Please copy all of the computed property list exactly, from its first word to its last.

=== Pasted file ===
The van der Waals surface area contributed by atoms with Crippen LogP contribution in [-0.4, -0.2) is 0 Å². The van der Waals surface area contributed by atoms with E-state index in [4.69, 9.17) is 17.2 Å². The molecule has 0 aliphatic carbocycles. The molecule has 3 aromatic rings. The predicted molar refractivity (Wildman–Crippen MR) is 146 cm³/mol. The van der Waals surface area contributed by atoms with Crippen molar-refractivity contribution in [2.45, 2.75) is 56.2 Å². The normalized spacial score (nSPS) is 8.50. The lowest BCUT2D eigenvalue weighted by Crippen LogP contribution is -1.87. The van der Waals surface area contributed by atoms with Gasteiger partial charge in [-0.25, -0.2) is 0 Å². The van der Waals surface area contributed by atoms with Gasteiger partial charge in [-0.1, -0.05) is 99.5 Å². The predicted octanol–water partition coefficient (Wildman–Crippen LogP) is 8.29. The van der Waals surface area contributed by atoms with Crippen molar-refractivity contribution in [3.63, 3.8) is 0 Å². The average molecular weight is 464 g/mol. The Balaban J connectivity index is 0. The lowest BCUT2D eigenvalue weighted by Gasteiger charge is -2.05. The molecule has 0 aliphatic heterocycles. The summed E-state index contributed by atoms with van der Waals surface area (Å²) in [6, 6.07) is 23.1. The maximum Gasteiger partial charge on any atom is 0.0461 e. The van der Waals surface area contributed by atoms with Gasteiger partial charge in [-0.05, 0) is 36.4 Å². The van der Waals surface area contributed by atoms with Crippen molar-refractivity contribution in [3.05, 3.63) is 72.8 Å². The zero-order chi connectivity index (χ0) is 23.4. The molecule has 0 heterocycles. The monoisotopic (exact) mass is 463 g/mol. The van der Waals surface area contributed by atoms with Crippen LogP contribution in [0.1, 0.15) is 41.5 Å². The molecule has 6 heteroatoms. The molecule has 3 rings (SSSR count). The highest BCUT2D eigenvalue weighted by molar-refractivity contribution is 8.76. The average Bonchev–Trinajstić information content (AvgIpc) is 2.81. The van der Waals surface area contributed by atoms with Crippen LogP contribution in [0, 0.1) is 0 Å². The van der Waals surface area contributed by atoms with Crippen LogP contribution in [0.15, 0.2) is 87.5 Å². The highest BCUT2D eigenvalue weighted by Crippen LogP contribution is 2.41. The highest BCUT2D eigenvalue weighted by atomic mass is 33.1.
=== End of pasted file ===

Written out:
The van der Waals surface area contributed by atoms with Crippen LogP contribution in [-0.4, -0.2) is 0 Å². The van der Waals surface area contributed by atoms with E-state index in [4.69, 9.17) is 17.2 Å². The molecule has 0 aliphatic carbocycles. The molecule has 3 aromatic rings. The predicted molar refractivity (Wildman–Crippen MR) is 146 cm³/mol. The van der Waals surface area contributed by atoms with Crippen molar-refractivity contribution in [2.45, 2.75) is 56.2 Å². The normalized spacial score (nSPS) is 8.50. The lowest BCUT2D eigenvalue weighted by Crippen LogP contribution is -1.87. The van der Waals surface area contributed by atoms with Gasteiger partial charge in [-0.25, -0.2) is 0 Å². The van der Waals surface area contributed by atoms with Gasteiger partial charge in [-0.1, -0.05) is 99.5 Å². The predicted octanol–water partition coefficient (Wildman–Crippen LogP) is 8.29. The van der Waals surface area contributed by atoms with Crippen molar-refractivity contribution in [3.63, 3.8) is 0 Å². The average molecular weight is 464 g/mol. The Balaban J connectivity index is 0. The lowest BCUT2D eigenvalue weighted by Gasteiger charge is -2.05. The molecule has 0 aliphatic heterocycles. The summed E-state index contributed by atoms with van der Waals surface area (Å²) in [6, 6.07) is 23.1. The maximum Gasteiger partial charge on any atom is 0.0461 e. The van der Waals surface area contributed by atoms with Gasteiger partial charge in [-0.05, 0) is 36.4 Å². The van der Waals surface area contributed by atoms with Crippen molar-refractivity contribution in [3.05, 3.63) is 72.8 Å². The zero-order chi connectivity index (χ0) is 23.4. The molecule has 0 heterocycles. The monoisotopic (exact) mass is 463 g/mol. The van der Waals surface area contributed by atoms with Crippen LogP contribution in [0.1, 0.15) is 41.5 Å². The molecule has 6 heteroatoms. The molecule has 3 rings (SSSR count). The highest BCUT2D eigenvalue weighted by molar-refractivity contribution is 8.76. The average Bonchev–Trinajstić information content (AvgIpc) is 2.81. The van der Waals surface area contributed by atoms with Crippen LogP contribution in [0, 0.1) is 0 Å². The van der Waals surface area contributed by atoms with Crippen LogP contribution in [0.15, 0.2) is 87.5 Å². The highest BCUT2D eigenvalue weighted by Crippen LogP contribution is 2.41. The highest BCUT2D eigenvalue weighted by atomic mass is 33.1.